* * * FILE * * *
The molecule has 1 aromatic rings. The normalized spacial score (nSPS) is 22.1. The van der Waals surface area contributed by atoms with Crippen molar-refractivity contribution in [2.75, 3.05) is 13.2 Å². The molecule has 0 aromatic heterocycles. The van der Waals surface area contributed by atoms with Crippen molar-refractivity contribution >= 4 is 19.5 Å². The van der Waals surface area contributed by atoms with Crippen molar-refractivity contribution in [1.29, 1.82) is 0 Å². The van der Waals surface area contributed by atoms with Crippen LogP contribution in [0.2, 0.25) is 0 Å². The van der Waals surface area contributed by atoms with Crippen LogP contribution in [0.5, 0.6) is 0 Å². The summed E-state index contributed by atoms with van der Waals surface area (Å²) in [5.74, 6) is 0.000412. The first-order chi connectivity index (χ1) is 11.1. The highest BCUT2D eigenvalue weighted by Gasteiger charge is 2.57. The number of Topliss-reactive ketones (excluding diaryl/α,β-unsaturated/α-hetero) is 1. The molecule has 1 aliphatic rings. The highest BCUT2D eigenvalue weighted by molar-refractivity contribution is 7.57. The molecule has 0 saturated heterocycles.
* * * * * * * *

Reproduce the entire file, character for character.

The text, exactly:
The molecule has 1 aromatic rings. The normalized spacial score (nSPS) is 22.1. The van der Waals surface area contributed by atoms with Crippen molar-refractivity contribution in [2.75, 3.05) is 13.2 Å². The molecule has 0 aromatic heterocycles. The van der Waals surface area contributed by atoms with Crippen molar-refractivity contribution >= 4 is 19.5 Å². The van der Waals surface area contributed by atoms with Crippen molar-refractivity contribution in [1.29, 1.82) is 0 Å². The van der Waals surface area contributed by atoms with Crippen LogP contribution in [0.2, 0.25) is 0 Å². The van der Waals surface area contributed by atoms with Crippen LogP contribution in [0.5, 0.6) is 0 Å². The summed E-state index contributed by atoms with van der Waals surface area (Å²) in [5.74, 6) is 0.000412. The first-order chi connectivity index (χ1) is 11.1. The highest BCUT2D eigenvalue weighted by Gasteiger charge is 2.57. The number of Topliss-reactive ketones (excluding diaryl/α,β-unsaturated/α-hetero) is 1. The molecule has 1 aliphatic rings. The highest BCUT2D eigenvalue weighted by molar-refractivity contribution is 7.57. The molecule has 0 saturated heterocycles.